Add to this the fact that friends and family of the detained person frantically phone government offices where no one answers in English, let alone Kiribati, and immeasurable, unnecessary suffering results.
At least 11 Pennsylvania county prisons have contracts with DHS to hold immigration detainees: Allegheny County Jail, Berks County Family Shelter, Berks County Prison, Berks County Secure Juvenile Facility, Cambria County Prison, Clinton County Correctional Facility, Columbia County Prison, Erie County Prison, Lackawanna County Prison, Pike County Prison, and York County Prison.
Most DHS detainees held in Pennsylvania have been arrested in greater New York City, New Jersey and Philadelphia after residing in the U.S. for years. They often present complicated claims for relief from removal based on U.S. family ties, length of time here and fear of return to their home countries. These people, who present strong arguments to remain, find themselves in detention the longest. On January 25, 2009, 551 of 1,135 immigrants detained in PA had been detained longer than the 45 days. One of them had been detained for 5 years.
The rate at which people detained by DHS move through the commonwealth is astounding. Most must travel through York County Prison which houses an immigration court. Over the course of a year 10,000 people are shuttled through York and off to everywhere in the world. But, this massive forced migration is invisible, unless you're looking. Pennsylvania's detained people are transported in unmarked buses (see photo on page 1). They are held in regular county jails that often bear no insignia of a federal government presence.
The Fifth Amendment to the U.S. Constitution reads, in part, "No person shall be . . . deprived of life, liberty or property without due process of law." The promise of freedom made by our Constitution applies to every person in the United States, not just to citizens.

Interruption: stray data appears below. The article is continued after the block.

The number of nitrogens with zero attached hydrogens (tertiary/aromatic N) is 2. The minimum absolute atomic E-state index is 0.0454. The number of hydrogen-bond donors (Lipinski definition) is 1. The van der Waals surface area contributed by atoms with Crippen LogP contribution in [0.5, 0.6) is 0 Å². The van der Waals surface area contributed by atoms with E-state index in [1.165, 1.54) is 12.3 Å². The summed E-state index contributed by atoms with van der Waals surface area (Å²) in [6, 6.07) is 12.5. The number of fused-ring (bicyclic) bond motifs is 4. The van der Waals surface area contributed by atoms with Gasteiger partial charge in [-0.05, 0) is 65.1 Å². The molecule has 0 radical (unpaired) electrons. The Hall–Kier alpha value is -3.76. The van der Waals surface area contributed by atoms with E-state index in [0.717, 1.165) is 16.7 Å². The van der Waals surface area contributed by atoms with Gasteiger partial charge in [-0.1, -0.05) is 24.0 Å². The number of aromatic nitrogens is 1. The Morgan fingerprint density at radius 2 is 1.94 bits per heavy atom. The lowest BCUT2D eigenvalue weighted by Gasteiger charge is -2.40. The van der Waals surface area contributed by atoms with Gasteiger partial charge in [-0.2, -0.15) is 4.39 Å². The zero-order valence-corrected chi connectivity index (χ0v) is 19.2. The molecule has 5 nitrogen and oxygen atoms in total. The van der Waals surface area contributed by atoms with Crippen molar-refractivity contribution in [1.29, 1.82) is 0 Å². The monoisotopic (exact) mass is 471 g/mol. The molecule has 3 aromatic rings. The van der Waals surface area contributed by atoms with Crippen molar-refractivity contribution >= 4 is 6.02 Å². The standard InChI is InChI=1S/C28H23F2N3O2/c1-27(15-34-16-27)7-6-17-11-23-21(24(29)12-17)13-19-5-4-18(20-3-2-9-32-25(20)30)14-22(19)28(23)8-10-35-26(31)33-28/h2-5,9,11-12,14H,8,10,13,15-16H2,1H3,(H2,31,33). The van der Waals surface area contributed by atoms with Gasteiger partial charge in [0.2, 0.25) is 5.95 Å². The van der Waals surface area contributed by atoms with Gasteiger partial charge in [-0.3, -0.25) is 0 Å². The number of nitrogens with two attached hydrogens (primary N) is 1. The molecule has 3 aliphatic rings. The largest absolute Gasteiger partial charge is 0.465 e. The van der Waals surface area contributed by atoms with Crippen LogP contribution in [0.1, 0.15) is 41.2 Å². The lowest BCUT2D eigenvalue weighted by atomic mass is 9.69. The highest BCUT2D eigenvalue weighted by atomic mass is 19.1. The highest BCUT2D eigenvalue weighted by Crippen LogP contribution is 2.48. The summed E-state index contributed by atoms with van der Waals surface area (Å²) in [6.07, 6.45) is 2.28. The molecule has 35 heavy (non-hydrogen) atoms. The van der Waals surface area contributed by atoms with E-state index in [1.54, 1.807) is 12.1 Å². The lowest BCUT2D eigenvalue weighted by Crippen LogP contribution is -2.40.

The ACLU-PA works every day to keep this promise. Since 2008, the ACLU-PA, along with the ACLU's Immigrants' Rights Project, has won the release of eight people detained by DHS longer than one year in Pennsylvania's prisons. In one of these cases, filed as a class action with the help of Pepper Hamilton LLP, the Middle District of Pennsylvania acknowledged, "the growing consensus within this district and, indeed it appears throughout the federal courts, that prolonged detention of aliens . . . raises serious constitutional concerns." The case, Alli v Decker, is on its way to the U.S. Court of Appeals for the Third Circuit, where we hope for a decision that will set free Pennsylvania's DHS detainees who have been held for more than a year absent any judicial review of the decision to detain.
According to the government's interpretation of the law, people jailed for years by DHS are not even entitled to a hearing before a judge who has the power to set them free. DHS's "administrative detention" powers, it argues, are absolute. We believe that the Fifth Amendment applies to all people, and as such, we trudge onward through the courts.